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13th Hot Stove League Banquet Was Field of Dreams For Area Baseball Fans

It wasn’t heaven, and it wasn’t Iowa, it was just the Genetti Hotel, but it seemed like baseball heaven for area baseball fans when Williamsport Crosscutters’ 13th Annual Hot Stove League Banquet was held recently. On a cold, winter night there were visions of action on warm, summer baseball diamonds as an outstanding array of

It wasn’t heaven, and it wasn’t Iowa, it was just the Genetti Hotel, but it seemed like baseball heaven for area baseball fans when Williamsport Crosscutters’ 13th Annual Hot Stove League Banquet was held recently.

On a cold, winter night there were visions of action on warm, summer baseball diamonds as an outstanding array of baseball speakers appeared at the occasion, including, former Phillie, Giant and Cub All-Star outfield standout, Gary “Sarge” Matthews, ESPN baseball commentator and columnist, Tim Kurkjian, and actor, Dwier Brown, who portrayed Kevin Costner’s father, “John Kinsella,” in the magical and moving 1988 baseball film, “Field of Dreams.”

I had a chance to talk to “Sarge” Matthews before the banquet, and I asked him what it was like to be a rookie on a team that had two future Hall-of-Famers, Willie Mays and Willie McCovey.

“It was a great experience being with them and having them help me learn the game,” Matthews told me. “They taught me how to carry myself as a major leaguer. I remember one time McCovey, who was my locker mate, saw me throw a bat in anger after I had struck out, and he came up to me angrily and told me that major leaguers don’t do that and that I needed to act more professionally. When someone of that stature tells you something like that, you have to listen.”

It must have done some good because that year he became the 1972 National League “Rookie of the Year,” while playing for the San Francisco Giants.

I asked him about another of his Giant teammates, Bobby Bonds, also the father of Barry Bonds, who had a reputation for being a difficult player and a so-called “clubhouse cancer,” having played for more than a few major league clubs.

“I don’t know who started that about him, but I did not find that to be true,” Matthews said. “Bobby was always hustling and seemed to give a good effort. I think he was a good teammate and I think Bobby warrants consideration for the Hall of Fame and so does his son.”

I asked him about his trademark hats, of which he said he had 2,500 of them. He told me that he liked wearing them and that they were in part a tribute to the Negro Leagues.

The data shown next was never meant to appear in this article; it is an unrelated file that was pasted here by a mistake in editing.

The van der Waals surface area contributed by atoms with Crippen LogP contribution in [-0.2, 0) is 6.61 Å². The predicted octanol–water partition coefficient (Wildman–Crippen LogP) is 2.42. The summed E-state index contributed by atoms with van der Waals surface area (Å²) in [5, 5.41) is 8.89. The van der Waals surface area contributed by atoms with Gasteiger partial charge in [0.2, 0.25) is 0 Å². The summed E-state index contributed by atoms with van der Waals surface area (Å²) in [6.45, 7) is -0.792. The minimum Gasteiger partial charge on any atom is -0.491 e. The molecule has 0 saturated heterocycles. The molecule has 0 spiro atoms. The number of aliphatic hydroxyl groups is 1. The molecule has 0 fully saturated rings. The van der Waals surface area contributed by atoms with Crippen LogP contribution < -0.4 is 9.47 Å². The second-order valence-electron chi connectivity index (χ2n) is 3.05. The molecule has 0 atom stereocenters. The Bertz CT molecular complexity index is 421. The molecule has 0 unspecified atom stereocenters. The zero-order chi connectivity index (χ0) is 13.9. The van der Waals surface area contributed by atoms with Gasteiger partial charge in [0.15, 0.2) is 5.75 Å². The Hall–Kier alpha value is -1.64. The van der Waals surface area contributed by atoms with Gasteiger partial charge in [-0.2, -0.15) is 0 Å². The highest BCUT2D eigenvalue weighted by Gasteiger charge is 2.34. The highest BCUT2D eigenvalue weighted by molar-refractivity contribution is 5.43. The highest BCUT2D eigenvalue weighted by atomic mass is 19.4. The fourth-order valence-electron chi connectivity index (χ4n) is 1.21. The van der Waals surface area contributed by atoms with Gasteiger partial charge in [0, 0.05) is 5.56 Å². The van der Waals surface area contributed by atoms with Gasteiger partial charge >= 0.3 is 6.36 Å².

“I remember seeing films of those Negro League games and seeing everybody in the stands being dressed in their Sunday best and wearing all these sharp hats. I thought that was a good look and starting getting my own hats to wear.”

During his remarks at the banquet, he spoke very glowingly of the work ethic of his former Phillie teammate, Pete Rose.

“I know about the gambling thing, and there is no place for that, but I know of no one who worked harder or hustled more than Pete,” Matthews said. “He was always at the batting cages, taking his cuts, hours before the rest of us. When Pete got out of prison after serving four months for tax evasion, the first thing he wanted to do was to go to a batting cage and start taking swings, and this was when he was 51 years old.”

ESPN analyst, Tim Kurkjian, told numerous baseball anecdotes, some involving his own lack of height.

He commented on Mike Mussina’s Hall of Fame chances.

“I don’t think he will get in this year, but I think he most certainly will get in next year,” Kurkjian said. “I think it is one of the great injustices that he has not gotten in yet. I have voted for him each year and voted for him again this year.”

The emotional highlight of the evening came with Dwier Brown’s remarks about his role in “Field of Dreams.”

Like Kevin Costner’s character in the film, Brown had a rocky relationship with his father too. Brown’s father died during the filming of “Field of Dream,” and it made his role in the film all the more poignant.

Brown said as he has traveled around the country it seems that whenever people realize who he is that he becomes a surrogate father figure to those he encounters. People many times tearfully tell him how his role helped to heal a rift that they may have had with their own fathers.

He said the cast of “Field of Dreams” had no idea that the film would have the impact that it did on people. In addition to the relationships between fathers and sons or fathers and daughters, the baseball aspect served as a good way to link generations, bonding them together and showing the continuity that it represents. He said it was a real privilege to have been part of the film.

Additionally, at the banquet, 45-year city Streets and Parks employee, Jon Markley was inducted as the latest member of the Bowman Field Hall of Fame. He was saluted for the loving care and attention he gave Bowman Field during his 45-year tenure with the City of Williamsport

The latest honoree of the Williamsport Sports Walk was announced. That was long-time Williamsport Sun-Gazette Sports Editor, Ray Keyes, who worked for the Sun-Gazette from the late 1930s until his death in 1988. He covered Little League Baseball from its inception in 1939. He was a tireless promoter of Williamsport minor league baseball teams through the years, and when Williamsport lost minor league baseball at various times, he worked hard to bring about its return through his own extensive contacts in major league baseball.

The banquet raised more than $6,500 for the National Alliance for Mental Illness Northcentral Pennsylvania Chapter.

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